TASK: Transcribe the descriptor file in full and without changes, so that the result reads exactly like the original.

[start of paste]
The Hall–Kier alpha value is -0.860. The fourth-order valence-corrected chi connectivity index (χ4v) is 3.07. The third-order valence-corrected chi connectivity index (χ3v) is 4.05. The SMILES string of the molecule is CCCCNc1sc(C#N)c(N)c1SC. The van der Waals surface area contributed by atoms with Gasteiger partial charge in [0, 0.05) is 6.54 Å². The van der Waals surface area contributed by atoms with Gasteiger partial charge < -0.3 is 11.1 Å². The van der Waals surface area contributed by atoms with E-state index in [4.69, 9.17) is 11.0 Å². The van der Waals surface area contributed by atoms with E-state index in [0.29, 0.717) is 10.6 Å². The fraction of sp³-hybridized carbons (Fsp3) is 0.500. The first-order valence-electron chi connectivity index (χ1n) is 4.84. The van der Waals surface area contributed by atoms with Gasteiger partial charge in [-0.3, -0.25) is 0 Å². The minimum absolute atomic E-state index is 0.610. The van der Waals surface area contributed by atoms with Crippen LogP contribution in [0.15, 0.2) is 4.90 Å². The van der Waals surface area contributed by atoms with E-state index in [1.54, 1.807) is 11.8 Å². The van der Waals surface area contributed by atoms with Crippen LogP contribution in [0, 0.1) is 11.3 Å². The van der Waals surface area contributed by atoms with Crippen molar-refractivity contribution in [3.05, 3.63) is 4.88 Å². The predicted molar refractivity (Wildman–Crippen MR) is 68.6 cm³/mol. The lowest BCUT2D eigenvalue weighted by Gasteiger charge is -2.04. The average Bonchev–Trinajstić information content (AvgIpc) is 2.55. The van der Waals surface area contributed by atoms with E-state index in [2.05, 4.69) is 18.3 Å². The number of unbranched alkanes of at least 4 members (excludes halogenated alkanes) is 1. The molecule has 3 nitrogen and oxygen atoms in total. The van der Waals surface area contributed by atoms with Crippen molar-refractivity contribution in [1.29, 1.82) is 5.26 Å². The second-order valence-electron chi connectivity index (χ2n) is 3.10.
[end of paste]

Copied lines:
The Hall–Kier alpha value is -0.860. The fourth-order valence-corrected chi connectivity index (χ4v) is 3.07. The third-order valence-corrected chi connectivity index (χ3v) is 4.05. The SMILES string of the molecule is CCCCNc1sc(C#N)c(N)c1SC. The van der Waals surface area contributed by atoms with Gasteiger partial charge in [0, 0.05) is 6.54 Å². The van der Waals surface area contributed by atoms with Gasteiger partial charge < -0.3 is 11.1 Å². The van der Waals surface area contributed by atoms with E-state index in [4.69, 9.17) is 11.0 Å². The van der Waals surface area contributed by atoms with E-state index in [0.29, 0.717) is 10.6 Å². The fraction of sp³-hybridized carbons (Fsp3) is 0.500. The first-order valence-electron chi connectivity index (χ1n) is 4.84. The van der Waals surface area contributed by atoms with Gasteiger partial charge in [-0.3, -0.25) is 0 Å². The minimum absolute atomic E-state index is 0.610. The van der Waals surface area contributed by atoms with Crippen LogP contribution in [0.15, 0.2) is 4.90 Å². The van der Waals surface area contributed by atoms with E-state index in [1.54, 1.807) is 11.8 Å². The van der Waals surface area contributed by atoms with Crippen LogP contribution in [0, 0.1) is 11.3 Å². The van der Waals surface area contributed by atoms with Crippen molar-refractivity contribution in [3.05, 3.63) is 4.88 Å². The predicted molar refractivity (Wildman–Crippen MR) is 68.6 cm³/mol. The lowest BCUT2D eigenvalue weighted by Gasteiger charge is -2.04. The average Bonchev–Trinajstić information content (AvgIpc) is 2.55. The van der Waals surface area contributed by atoms with E-state index in [2.05, 4.69) is 18.3 Å². The number of unbranched alkanes of at least 4 members (excludes halogenated alkanes) is 1. The molecule has 3 nitrogen and oxygen atoms in total. The van der Waals surface area contributed by atoms with Crippen molar-refractivity contribution in [1.29, 1.82) is 5.26 Å². The second-order valence-electron chi connectivity index (χ2n) is 3.10.